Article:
The Hills in Half Light

By Patricia Goedicke 1931–2006 Patricia Goedicke
Or will we be lost forever?

In the silence of the last breath
Not taken

The blue sweep of your arm like a dancer
Clowning, in wrinkled pajamas,

Across the sky the abrupt
Brief zigzag of a jay...

All night the whiteness
And all day.

Once we have been lifted up
Into empty morning like ice

In the darkness of these white fields

Neither the ghost tracks of skis
Nor steel skates will wake us

Where are we looking for each other, separated

On the opposite hillside I see you
Miles away from me, a dot

Of faint color reddening, small bruised warmth
Opening its cranberry mouth and saying,

What are you saying?


Under a cold blanket

An immense loneliness stretches
In every direction with no fences.

A few sticks tweak the crusted snow:

Thin remnants of an army
Of lost soldiers.

I see footsteps ahead of me but whose

And where will they lead me, parallel
Or converging? Is it not possible there will be one jet trail

That will not vanish,

Two phantom ribbons unfolding
That will not feather themselves away?


Wrapped in our white parkas

In what shifting laminations, snowflakes
That mean nothing, transparent eyes spitting,

What glacier will we choose to lie on,
In what igloo rest

Barely breathing, in an air pocket
Just below the surface

Rustling beneath blizzards

Where is your foot, most beautiful
With blue toenails

I will be looking for it always

Wherever it is, next to me
In the darkness

Of rumpled white sheets,
Pale siftings, clouds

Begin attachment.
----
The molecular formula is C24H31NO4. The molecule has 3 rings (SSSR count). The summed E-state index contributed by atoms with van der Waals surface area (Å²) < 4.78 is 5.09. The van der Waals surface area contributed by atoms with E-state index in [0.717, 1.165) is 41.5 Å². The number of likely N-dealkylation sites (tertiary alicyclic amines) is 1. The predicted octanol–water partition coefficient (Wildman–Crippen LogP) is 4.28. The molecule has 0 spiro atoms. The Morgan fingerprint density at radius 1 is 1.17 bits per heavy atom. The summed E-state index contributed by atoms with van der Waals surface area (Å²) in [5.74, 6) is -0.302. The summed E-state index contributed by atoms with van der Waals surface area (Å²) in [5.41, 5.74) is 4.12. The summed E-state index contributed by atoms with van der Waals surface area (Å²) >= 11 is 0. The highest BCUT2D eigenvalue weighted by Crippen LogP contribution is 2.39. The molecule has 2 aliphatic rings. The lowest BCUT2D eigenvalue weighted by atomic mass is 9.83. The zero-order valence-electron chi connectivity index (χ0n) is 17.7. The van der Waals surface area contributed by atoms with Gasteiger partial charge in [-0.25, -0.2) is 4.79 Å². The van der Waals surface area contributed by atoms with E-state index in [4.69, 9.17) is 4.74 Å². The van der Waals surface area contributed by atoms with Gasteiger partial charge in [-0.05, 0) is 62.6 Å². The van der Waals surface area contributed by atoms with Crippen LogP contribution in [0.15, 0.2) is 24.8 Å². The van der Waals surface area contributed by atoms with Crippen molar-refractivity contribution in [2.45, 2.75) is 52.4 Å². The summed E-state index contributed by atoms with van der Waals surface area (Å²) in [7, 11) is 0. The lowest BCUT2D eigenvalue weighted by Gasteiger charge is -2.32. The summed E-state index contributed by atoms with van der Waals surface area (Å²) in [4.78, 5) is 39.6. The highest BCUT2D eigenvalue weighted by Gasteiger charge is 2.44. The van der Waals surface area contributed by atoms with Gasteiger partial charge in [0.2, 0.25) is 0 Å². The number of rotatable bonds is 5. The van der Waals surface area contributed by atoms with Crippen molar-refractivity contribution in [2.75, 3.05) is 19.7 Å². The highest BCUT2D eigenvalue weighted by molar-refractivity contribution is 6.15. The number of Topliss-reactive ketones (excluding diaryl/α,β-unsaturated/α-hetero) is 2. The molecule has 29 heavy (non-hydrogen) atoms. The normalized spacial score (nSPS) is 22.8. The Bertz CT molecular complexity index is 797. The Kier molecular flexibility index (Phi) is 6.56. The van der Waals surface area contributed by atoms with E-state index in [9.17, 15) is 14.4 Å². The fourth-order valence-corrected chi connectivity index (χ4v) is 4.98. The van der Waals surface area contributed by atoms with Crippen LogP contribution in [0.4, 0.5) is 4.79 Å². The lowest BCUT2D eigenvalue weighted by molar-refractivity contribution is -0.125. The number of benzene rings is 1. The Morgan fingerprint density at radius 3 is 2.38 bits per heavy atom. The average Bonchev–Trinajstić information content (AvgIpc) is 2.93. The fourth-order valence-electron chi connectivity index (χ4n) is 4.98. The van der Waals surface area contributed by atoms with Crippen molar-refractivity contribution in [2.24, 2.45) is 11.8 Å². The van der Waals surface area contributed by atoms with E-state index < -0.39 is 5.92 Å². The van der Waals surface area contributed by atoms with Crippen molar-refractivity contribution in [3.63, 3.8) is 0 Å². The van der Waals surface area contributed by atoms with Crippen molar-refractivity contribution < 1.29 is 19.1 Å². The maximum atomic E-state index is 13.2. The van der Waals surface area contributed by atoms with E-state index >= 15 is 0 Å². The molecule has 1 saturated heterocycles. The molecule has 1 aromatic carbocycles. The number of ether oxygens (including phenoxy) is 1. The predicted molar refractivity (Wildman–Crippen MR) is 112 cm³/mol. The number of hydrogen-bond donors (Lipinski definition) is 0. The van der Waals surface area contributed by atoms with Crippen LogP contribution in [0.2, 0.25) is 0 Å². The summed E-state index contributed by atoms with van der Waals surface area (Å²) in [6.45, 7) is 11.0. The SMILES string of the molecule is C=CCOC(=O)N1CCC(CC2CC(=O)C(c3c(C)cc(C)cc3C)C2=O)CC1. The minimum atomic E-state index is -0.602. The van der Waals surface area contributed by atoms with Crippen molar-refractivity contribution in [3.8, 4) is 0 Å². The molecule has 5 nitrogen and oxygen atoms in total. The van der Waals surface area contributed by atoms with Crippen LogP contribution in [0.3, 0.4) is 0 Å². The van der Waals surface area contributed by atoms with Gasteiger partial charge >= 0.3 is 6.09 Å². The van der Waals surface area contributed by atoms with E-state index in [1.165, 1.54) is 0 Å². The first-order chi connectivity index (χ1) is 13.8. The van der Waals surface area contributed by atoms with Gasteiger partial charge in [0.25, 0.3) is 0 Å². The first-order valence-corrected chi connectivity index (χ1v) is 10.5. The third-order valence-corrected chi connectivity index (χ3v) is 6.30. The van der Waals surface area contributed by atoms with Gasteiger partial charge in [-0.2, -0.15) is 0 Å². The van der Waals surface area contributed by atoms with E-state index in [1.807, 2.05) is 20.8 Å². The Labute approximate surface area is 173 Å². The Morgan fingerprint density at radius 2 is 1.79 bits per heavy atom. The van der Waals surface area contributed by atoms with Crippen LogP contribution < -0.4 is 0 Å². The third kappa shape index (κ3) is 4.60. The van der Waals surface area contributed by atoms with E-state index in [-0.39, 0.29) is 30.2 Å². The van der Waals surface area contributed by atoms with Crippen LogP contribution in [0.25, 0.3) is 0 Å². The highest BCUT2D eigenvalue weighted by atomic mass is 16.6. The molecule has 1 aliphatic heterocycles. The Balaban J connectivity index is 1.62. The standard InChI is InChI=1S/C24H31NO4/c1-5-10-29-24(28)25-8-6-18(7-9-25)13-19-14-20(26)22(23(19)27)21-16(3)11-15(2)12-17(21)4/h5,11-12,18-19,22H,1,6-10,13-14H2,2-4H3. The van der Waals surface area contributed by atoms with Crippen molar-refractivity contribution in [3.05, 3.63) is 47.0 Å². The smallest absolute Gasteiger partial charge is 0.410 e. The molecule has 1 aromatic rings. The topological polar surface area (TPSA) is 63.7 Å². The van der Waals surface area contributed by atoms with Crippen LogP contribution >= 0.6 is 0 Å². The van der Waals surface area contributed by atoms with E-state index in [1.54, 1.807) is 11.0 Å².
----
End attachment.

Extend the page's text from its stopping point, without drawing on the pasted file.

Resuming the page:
Sudden scarves of ourselves gusting
Loose, sandpapery as snow lifting

In what chill citadel of ice crystals
Will I find you?

“The Hills in Half Light” from The Tongues We Speak by Patricia Goedicke, published by Milkweed Editions, 1989. Used by permission of Milkweed Editions.

Source: The Tongues We Speak (Milkweed Editions, 1989)

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Poet Patricia Goedicke 1931–2006

POET’S REGION U.S., Northwestern

Subjects Relationships, Love, Men & Women, Nature, Winter, Landscapes & Pastorals, The Body

Poetic Terms Free Verse


Patricia Goedicke's poetry has been described in the Times Literary Supplement by David Kirby as "intensely emotional, intensely physical." "More than any contemporary woman poet, perhaps, she exhibits a Whitmanesque exuberance," claims Small Press Review contributor Hans Ostrom. According to Peter Schjeldahl in the New York Times Book Review, Goedicke "bears down hard on the language, frequently producing exact ambiguities of . . .

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Poem Categorization

SUBJECT Relationships, Love, Men & Women, Nature, Winter, Landscapes & Pastorals, The Body

POET’S REGION U.S., Northwestern

Poetic Terms Free Verse

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